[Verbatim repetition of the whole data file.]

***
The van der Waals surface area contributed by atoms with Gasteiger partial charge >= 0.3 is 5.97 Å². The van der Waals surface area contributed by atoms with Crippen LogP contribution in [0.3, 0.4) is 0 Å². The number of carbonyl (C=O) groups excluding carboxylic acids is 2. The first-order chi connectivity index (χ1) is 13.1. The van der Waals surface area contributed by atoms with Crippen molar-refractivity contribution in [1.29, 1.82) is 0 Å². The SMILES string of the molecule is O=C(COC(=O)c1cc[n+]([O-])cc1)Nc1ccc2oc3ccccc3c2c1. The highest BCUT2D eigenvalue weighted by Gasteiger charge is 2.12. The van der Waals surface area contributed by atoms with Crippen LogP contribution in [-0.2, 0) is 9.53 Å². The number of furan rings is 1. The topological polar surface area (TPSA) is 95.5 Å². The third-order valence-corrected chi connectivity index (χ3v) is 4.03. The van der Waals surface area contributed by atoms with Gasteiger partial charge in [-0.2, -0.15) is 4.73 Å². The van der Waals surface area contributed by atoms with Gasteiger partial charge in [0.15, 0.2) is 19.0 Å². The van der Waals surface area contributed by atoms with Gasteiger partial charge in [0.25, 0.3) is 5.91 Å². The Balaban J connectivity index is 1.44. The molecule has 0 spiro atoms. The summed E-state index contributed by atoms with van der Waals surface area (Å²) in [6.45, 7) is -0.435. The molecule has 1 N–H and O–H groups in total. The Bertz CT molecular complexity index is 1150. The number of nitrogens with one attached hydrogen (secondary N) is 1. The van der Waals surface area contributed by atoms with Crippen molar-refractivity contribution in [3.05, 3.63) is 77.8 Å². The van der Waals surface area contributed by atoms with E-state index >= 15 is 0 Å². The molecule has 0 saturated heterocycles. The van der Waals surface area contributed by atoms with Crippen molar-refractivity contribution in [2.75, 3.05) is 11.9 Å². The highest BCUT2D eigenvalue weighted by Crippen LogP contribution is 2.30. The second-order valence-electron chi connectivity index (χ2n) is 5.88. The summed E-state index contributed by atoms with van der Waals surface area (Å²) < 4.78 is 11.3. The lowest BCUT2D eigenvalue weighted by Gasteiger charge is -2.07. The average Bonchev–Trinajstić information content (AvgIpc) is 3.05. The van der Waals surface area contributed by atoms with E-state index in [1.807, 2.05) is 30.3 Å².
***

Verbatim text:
The van der Waals surface area contributed by atoms with Gasteiger partial charge >= 0.3 is 5.97 Å². The van der Waals surface area contributed by atoms with Crippen LogP contribution in [0.3, 0.4) is 0 Å². The number of carbonyl (C=O) groups excluding carboxylic acids is 2. The first-order chi connectivity index (χ1) is 13.1. The van der Waals surface area contributed by atoms with Crippen molar-refractivity contribution in [1.29, 1.82) is 0 Å². The SMILES string of the molecule is O=C(COC(=O)c1cc[n+]([O-])cc1)Nc1ccc2oc3ccccc3c2c1. The highest BCUT2D eigenvalue weighted by Gasteiger charge is 2.12. The van der Waals surface area contributed by atoms with Crippen LogP contribution in [-0.2, 0) is 9.53 Å². The number of furan rings is 1. The topological polar surface area (TPSA) is 95.5 Å². The third-order valence-corrected chi connectivity index (χ3v) is 4.03. The van der Waals surface area contributed by atoms with Gasteiger partial charge in [-0.2, -0.15) is 4.73 Å². The van der Waals surface area contributed by atoms with Gasteiger partial charge in [0.15, 0.2) is 19.0 Å². The van der Waals surface area contributed by atoms with Gasteiger partial charge in [0.25, 0.3) is 5.91 Å². The Balaban J connectivity index is 1.44. The molecule has 0 spiro atoms. The summed E-state index contributed by atoms with van der Waals surface area (Å²) in [6.45, 7) is -0.435. The molecule has 1 N–H and O–H groups in total. The Bertz CT molecular complexity index is 1150. The number of nitrogens with one attached hydrogen (secondary N) is 1. The van der Waals surface area contributed by atoms with Crippen molar-refractivity contribution in [3.05, 3.63) is 77.8 Å². The van der Waals surface area contributed by atoms with E-state index >= 15 is 0 Å². The molecule has 0 saturated heterocycles. The van der Waals surface area contributed by atoms with Crippen molar-refractivity contribution in [2.75, 3.05) is 11.9 Å². The highest BCUT2D eigenvalue weighted by Crippen LogP contribution is 2.30. The second-order valence-electron chi connectivity index (χ2n) is 5.88. The summed E-state index contributed by atoms with van der Waals surface area (Å²) < 4.78 is 11.3. The lowest BCUT2D eigenvalue weighted by Gasteiger charge is -2.07. The average Bonchev–Trinajstić information content (AvgIpc) is 3.05. The van der Waals surface area contributed by atoms with E-state index in [1.807, 2.05) is 30.3 Å².